STATEN ISLAND – A hearing was conducted today, involving Assemblyman Ron Castorina (R,C,I,Ref-Staten Island) and Assemblywoman Nicole Malliotakis (R,C,I,Ref-Brooklyn, Staten Island) and their lawsuit against the City of New York to prevent the destruction of documents acquired through the IDNYC municipal identification card application process. The City was unsuccessful in its attempt to have the cause of action dismissed, and the Court kept its order against destroying the documents in place until a subsequent hearing, granted today, is held in early January.
“The safety and security of our citizenry and the integrity of our banking and financial services here in New York especially after 9/11, is paramount to any political agenda perpetrated by the Mayor and his administration. Today’s win ensures that safety and security, going forward, until at least the hearing date,” said Assemblyman Castorina.
“As much as the City may try to play politics with this and paint it as an immigration issue – it is not. This is an issue concerning public safety and government transparency. We believe the statutory text and case law support our case and we are very pleased that the court granted a full hearing on this important issue. I hope that the Mayor and Council Speaker will both be in attendance, as urged by the judge, to defend their misguided policy,” said Assemblywoman Malliotakis.
The temporary restraining order had been issued upon the commencement of legal action by the two lawmakers to strike a clause in the IDNYC program’s enacting statute that authorizes destruction of the records by city agents.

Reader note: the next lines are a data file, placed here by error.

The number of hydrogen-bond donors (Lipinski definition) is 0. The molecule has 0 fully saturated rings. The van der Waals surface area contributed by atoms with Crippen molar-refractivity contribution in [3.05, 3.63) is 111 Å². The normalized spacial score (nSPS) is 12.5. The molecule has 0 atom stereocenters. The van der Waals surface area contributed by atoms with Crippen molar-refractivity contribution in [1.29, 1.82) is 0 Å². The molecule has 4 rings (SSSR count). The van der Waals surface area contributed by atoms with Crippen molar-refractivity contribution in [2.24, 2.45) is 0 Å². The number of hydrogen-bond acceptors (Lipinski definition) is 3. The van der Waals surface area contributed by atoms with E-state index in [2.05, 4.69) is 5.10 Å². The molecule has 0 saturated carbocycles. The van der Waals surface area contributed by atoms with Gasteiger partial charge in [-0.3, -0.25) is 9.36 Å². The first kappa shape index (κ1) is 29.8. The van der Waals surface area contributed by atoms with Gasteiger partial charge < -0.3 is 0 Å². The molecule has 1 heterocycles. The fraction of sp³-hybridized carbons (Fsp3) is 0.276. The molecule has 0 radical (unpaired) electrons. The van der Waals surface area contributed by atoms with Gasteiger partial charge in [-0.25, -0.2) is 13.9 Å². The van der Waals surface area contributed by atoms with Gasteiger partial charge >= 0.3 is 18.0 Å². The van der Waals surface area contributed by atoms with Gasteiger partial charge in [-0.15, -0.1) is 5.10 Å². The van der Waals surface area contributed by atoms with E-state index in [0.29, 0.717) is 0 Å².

§3-115 (e) (2) of the New York City Administrative Code, as enacted by Int. No. 253-A (2014) states that, “On or before December 31, 2016, the administering agency shall review data collected … and make a determination regarding the continuing need to retain records … and shall make any appropriate modifications to the policy for retention of records related to the New York city identity card program.”
This provision orders the administering agency to ascertain, by the end of 2016, whether the records obtained through the program’s administration should be retained or destroyed.
Subsection (e) (3) reads, subsequently, “In the event that: (i) the administering agency fails to make a determination on or before December 31, 2016 pursuant to paragraph (2) of this subdivision, or (ii) the administering agency determines that records retention is no longer necessary, then the city shall not retain originals or copies of records provided by an applicant to prove identity or residency for a New York city identity card for longer than the time needed to review the application, and any such records in the city’s possession prior to such date shall be destroyed on or before December 31, 2016 or, in the case of an application pending on such date, as soon as practicable after a final determination has been made regarding the application.”
When questioned about this specific clause, one of the bill’s authors stated that its purpose was, “in case a Tea Party Republican comes into office and says, ‘We want all of the data from all of the municipal ID programs in the country,’ we’re going to take the data.”
A hearing was also held yesterday, December 20th, with regard to a motion entered by the City to change the venue of the proceeding from Richmond County to New York County. The Court dismissed the motion, keeping the case in Staten Island.
The next hearing has been tentatively scheduled for January 5, 2017.